Field Report: Neumann KMS 105

Neumann's recent addition to the stage micro phone category has provided the broadcaster with a new and effective tool. The Neumann KMS 105 is a handheld supercardioid condenser mic. It's the latest advancement in the line that goes back to the Neumann K 50 capsule used in the earlier KMS 150 handheld and the KM 185. The designers have devoted particular thought to the special requirements of the stage vocalist: ruggedness, resistance to popping and wind noise, and reduced suceptibility to feedback. That thought has paid off and lends itself well to handheld radio applications.

Performance at a glance
  • Excellent off-axis response
  • P-pop resistant
  • Voice-flattering frequency response
  • Minimal handling noise
  • Rugged design
  • The KMS 105 performs with virtually no handling noise, is comfortable to hold, and has a very solid feel. Though this Neumann is about the same size (slightly longer) as other popular handheld mics, it weighs about 30 percent more. I won't give the embarrassing details, but it also passed the “Oops! Uh-oh…,” drop-test I occasionally perform.

    The 105 is designed to be worked closely, and careful and innovative attention has been paid to the design of the integral pop filter system. Unlike most other mics, no foam elements are used in its windscreen. Instead, four mesh baskets constructed of differing gauge wire are stacked in the head assembly in an effort to eliminate plosive blasts without altering natural tone color. The effort is successful, although as we'll discuss later, nothing is perfect.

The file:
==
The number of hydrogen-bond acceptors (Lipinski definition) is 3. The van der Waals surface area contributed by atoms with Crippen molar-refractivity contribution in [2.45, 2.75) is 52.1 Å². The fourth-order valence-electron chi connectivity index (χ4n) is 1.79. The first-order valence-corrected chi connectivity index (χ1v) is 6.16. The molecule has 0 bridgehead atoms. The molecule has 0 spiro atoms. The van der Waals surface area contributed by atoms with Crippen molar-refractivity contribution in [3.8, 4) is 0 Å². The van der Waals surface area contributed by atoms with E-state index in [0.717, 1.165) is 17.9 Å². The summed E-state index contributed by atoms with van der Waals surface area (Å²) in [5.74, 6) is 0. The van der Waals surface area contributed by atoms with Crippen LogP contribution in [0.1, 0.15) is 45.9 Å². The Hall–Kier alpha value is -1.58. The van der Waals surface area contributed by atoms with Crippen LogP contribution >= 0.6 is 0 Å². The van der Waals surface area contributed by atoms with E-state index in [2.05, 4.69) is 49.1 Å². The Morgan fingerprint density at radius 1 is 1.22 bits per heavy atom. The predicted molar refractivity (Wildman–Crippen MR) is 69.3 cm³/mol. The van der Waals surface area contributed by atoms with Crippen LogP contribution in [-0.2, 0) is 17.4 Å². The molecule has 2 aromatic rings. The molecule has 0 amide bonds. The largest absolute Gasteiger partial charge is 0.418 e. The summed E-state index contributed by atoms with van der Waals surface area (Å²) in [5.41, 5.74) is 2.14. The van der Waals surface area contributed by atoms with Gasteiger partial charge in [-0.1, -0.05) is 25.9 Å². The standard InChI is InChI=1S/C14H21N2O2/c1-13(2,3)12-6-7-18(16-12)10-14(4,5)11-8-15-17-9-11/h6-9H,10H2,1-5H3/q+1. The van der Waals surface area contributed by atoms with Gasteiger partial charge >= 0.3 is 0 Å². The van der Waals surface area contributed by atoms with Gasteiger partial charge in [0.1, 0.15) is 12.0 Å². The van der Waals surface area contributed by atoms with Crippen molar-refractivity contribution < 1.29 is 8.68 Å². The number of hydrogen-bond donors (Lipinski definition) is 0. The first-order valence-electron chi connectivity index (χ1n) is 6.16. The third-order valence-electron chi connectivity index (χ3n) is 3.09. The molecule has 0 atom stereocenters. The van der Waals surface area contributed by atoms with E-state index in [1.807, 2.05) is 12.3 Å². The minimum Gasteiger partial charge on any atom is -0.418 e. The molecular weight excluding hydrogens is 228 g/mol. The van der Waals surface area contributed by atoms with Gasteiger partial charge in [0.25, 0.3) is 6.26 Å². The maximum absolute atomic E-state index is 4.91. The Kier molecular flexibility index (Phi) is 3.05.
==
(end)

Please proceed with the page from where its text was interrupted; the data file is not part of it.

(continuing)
There are no pads, roll-offs or other switches on the KMS 105. They're not necessary. Very little will overwhelm the mic volume-wise: maximum input sound pressure level is 150dB (THD 0.5%) and self-noise is rated at 18dB-A, which computes to a dynamic range of 132dB. Directional hand-held mics are worked fairly closely, and proximity effect can cause boominess and bass build-up. The KMS 105 compensates with an always-on bass reduction circuit that attenuates bass response in the free field but keeps things flat when the announcer goes right up on top of the mic. (Put differently, the mic is built bass-shy, until proximity raises response up to normal.) A slight presence bump just 4dB at about 12KHz gives the mic a little air.